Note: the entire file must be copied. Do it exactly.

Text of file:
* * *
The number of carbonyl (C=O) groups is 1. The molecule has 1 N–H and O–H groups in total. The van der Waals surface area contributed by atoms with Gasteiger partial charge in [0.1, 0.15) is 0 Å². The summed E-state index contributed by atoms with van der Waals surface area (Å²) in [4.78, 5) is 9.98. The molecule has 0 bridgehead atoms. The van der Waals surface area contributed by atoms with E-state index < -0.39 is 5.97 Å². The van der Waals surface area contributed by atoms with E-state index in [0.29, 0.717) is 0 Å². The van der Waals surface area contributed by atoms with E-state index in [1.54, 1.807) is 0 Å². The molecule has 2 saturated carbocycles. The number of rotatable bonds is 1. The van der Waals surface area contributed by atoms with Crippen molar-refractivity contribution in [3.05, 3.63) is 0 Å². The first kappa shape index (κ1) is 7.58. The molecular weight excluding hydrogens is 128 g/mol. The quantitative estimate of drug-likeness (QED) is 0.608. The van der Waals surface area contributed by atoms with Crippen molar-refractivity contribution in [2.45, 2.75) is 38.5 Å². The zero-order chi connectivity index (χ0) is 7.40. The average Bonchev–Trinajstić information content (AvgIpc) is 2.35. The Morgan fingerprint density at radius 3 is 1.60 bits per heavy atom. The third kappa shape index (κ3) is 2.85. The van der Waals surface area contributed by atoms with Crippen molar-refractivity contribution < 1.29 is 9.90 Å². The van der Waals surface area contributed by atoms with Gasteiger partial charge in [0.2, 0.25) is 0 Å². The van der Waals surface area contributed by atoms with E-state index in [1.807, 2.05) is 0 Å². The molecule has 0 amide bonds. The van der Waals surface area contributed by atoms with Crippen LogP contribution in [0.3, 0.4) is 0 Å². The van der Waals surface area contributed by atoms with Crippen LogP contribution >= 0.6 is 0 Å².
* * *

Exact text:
The number of carbonyl (C=O) groups is 1. The molecule has 1 N–H and O–H groups in total. The van der Waals surface area contributed by atoms with Gasteiger partial charge in [0.1, 0.15) is 0 Å². The summed E-state index contributed by atoms with van der Waals surface area (Å²) in [4.78, 5) is 9.98. The molecule has 0 bridgehead atoms. The van der Waals surface area contributed by atoms with E-state index < -0.39 is 5.97 Å². The van der Waals surface area contributed by atoms with E-state index in [0.29, 0.717) is 0 Å². The van der Waals surface area contributed by atoms with E-state index in [1.54, 1.807) is 0 Å². The molecule has 2 saturated carbocycles. The number of rotatable bonds is 1. The van der Waals surface area contributed by atoms with Crippen molar-refractivity contribution in [3.05, 3.63) is 0 Å². The first kappa shape index (κ1) is 7.58. The molecular weight excluding hydrogens is 128 g/mol. The quantitative estimate of drug-likeness (QED) is 0.608. The van der Waals surface area contributed by atoms with Crippen molar-refractivity contribution in [2.45, 2.75) is 38.5 Å². The zero-order chi connectivity index (χ0) is 7.40. The average Bonchev–Trinajstić information content (AvgIpc) is 2.35. The Morgan fingerprint density at radius 3 is 1.60 bits per heavy atom. The third kappa shape index (κ3) is 2.85. The van der Waals surface area contributed by atoms with Crippen molar-refractivity contribution < 1.29 is 9.90 Å². The van der Waals surface area contributed by atoms with Gasteiger partial charge in [0.2, 0.25) is 0 Å². The van der Waals surface area contributed by atoms with E-state index in [1.807, 2.05) is 0 Å². The molecule has 0 amide bonds. The van der Waals surface area contributed by atoms with Crippen LogP contribution in [0.3, 0.4) is 0 Å². The van der Waals surface area contributed by atoms with Crippen LogP contribution >= 0.6 is 0 Å².